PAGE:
The Magh is the term used in history of Bengali and others people of South Asia for the Arakanese or Rakhine people of Arakan. During the 16th and 17th centuries, the Mrauk U Kingdom of Arakan expanded its territories to the Chittagong area of Bengal. The navy of the kingdom of Arakan or rather Magh sailors along the Portuguese had plundered along the coast of Chittagong; as well as in the rivers of Bengal; and captured many Bengalis and sold them in the slave markets that were run by the Dutch East India Company, VOC in Batavia. For those notorious activities in the past, the Arakanese were called Magh pirates by the people of Bengal. Another alternative suggestion for the term Magh suggests that the word is derived from Maghada, the country where the Buddha lived. That country is mentioned in the Arakanese Chronicles as the original residing place of the ancestors of the Arakanese kings who were the relatives of the Buddha.
During the hey days of the Arakanese kingdom, many Arakanese people who were called as Maghs lived in Chittagong region of Bengal. As Chittagong, what is now in Bangladesh, was part of Arakan in the past, the Arakanese Magh governors ruled part of Bengal by residing in that city as the capital of the colonial region of Arakan. The Arakanese king also appointed Bohmong Rajas to rule in the Chittagong Hill Tracts (CHT) in Bohmong Htaung. The Chakma region of CHT and the kingdom of Tripura were also part of Arakan at that time. Those people living in CHT, especially in Bandarban were still ruled by Bohmong Raja until now since Arakan's rule of Bengal. The Arakanese who have been living in CHT, Bengal, since the ascent of Arakanese kingdom in the 16th century were also known as the Marma people. Those Marmas are known as Magh to the people of Bengal as they are the Arakanese descendants. Arakanese people living in Tripura state of India since that ancient time, are also called as Mog or Magh by the local people of Tripura State.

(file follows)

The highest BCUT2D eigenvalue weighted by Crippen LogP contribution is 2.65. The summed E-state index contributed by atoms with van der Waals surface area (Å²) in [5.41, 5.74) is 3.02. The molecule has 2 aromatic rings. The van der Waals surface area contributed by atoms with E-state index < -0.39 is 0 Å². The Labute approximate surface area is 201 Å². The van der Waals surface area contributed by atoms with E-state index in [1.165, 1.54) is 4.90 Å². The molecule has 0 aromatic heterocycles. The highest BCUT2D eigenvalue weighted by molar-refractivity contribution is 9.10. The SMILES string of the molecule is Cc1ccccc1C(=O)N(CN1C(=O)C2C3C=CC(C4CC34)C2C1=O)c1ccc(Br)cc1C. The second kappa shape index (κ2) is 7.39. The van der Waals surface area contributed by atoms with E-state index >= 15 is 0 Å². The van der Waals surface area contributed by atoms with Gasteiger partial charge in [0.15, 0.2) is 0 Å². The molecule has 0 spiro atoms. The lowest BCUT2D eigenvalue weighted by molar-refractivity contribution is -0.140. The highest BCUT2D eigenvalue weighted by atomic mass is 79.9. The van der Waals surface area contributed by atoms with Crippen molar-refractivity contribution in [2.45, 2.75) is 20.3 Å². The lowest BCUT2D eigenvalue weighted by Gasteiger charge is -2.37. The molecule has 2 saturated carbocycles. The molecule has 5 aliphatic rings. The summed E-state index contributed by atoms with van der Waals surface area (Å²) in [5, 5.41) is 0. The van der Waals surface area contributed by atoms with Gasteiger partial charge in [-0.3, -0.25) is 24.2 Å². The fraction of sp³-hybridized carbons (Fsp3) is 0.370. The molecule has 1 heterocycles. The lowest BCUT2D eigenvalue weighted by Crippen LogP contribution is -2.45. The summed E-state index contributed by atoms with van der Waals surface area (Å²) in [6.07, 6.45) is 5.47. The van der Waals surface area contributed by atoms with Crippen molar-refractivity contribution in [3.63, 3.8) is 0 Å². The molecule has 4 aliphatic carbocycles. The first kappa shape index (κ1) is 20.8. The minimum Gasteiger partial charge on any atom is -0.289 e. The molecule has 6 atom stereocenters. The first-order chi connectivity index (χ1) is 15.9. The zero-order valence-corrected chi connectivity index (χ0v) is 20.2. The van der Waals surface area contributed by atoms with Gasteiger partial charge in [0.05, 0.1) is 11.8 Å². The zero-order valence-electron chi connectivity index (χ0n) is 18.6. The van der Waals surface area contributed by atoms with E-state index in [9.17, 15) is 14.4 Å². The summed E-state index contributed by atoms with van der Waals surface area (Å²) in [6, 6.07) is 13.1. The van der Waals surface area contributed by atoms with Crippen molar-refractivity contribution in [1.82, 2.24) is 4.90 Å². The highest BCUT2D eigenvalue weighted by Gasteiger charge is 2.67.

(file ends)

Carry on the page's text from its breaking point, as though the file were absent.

- Oxford English Dictionary (s.v. Magh, updated March 2000)
- Amiram Gonen (ed.), The Encyclopedia of the Peoples of the World (Henry Holt, 1993)